Brunei, a dangerous abberation in the global march toward LGBTIQ equality
Updated: Jun 19
By Cameron Gordon
On 30 March 2019, Brunei announced that it would fully implement the Syariah Penal Code Order. The change introduces the penal sentence of hadd, which includes death by stoning for individuals convicted of adultery or sodomy. Previously, homosexuality in the sultanate was illegal with punishments of up to 10 years imprisonment.
Attempting to wind back the widespread condemnation of the move, officials have sought to underline that the provision would, in practice, be impractical to implement – requiring ‘two to four men of high moral standing and piety as witnesses’. This has rung hollow in the international community, with the European Union condemning the laws, with potential sanctions and visa restrictions considered against the nation.
The history of LGBTIQ rights has been cruel, violent, and littered with backward steps including attempts to outlaw previously accepted practices, harsh crackdowns on communities, and reversals of marriage laws. The introduction of hadd in Brunei is a reprehensible example of this - a direct contrast to recent progress made across the globe.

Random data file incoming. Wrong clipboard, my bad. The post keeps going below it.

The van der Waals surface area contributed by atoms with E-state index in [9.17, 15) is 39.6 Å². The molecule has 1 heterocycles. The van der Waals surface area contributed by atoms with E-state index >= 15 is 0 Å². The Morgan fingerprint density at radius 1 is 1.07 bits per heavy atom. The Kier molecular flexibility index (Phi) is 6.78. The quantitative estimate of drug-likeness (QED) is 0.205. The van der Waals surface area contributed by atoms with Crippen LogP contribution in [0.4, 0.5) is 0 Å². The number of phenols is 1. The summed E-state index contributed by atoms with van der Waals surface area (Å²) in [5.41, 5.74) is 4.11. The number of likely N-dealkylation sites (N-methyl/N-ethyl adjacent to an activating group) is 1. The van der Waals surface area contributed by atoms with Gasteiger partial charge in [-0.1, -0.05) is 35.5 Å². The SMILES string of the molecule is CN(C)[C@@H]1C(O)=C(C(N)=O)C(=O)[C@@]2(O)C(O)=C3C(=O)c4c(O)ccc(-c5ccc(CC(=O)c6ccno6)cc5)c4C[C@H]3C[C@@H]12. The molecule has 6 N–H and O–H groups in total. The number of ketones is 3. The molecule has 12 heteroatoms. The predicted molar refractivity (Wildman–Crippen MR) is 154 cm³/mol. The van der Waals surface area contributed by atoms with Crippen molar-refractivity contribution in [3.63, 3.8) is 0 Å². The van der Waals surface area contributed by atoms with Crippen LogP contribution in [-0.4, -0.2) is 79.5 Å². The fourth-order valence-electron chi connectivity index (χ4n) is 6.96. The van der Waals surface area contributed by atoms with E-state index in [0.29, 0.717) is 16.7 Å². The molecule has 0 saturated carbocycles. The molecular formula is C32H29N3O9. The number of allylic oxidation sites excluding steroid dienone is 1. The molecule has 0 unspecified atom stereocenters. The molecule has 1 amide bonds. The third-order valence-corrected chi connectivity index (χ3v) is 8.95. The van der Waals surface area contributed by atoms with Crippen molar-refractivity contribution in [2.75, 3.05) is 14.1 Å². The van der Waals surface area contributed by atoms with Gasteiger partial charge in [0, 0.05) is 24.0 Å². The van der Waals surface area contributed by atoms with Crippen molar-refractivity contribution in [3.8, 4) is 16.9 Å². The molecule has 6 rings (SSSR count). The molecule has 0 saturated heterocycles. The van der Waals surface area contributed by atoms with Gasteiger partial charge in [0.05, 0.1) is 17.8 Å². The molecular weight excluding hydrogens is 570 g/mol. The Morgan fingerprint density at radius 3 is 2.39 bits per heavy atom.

In a victory, Angola recently removed same-sex relations as an offence in their criminal code in January 2019. Former colonial nations in Africa may soon follow suit, with High Courts of Kenya and Botswana to release rulings on the issue in May and June respectively. Similarly, same-sex marriage has now become adopted at an accelerated rate. Since the Netherlands became the first nation to legalise same-sex marriage in 2001, it has been applied by over 25 nations. Austria became the most recent nation on 1 January 2019. Taiwan will do so on 24 May, the first to do so in Asia.
For most nations these victories have been incremental. They have often followed a pattern. In the case of same-sex marriage, it was often preceded by either a registered partnership or a civil union or introduced at a state or provincial level before being applied nationwide. This has been the case in Mexico, Spain, and the United States. It points as an indicator of near-term reform in Japan, with 24 cities or wards introducing or having introduced ‘partnership certificates’, with 13 in 2019 alone.
(Scroll down for a full-timeline of same-sex marriage around the world).
Momentum has been towards liberalisation and recognition. This has been hard fought at national levels, however a need remains for international pressure and regional leadership to continue to be applied. 14 countries currently apply the death penalty for homosexuality. Criminal interdictions apply in over 70 nations or territories. Nearest to home Papua New Guinea, the Solomon Islands, and Singapore all have prohibitions against homosexuality. Australia must not remain silent on this issue. The international community must not either. Only in this way can we hope to see reprobate laws such as those introduced in Brunei forever consigned to history.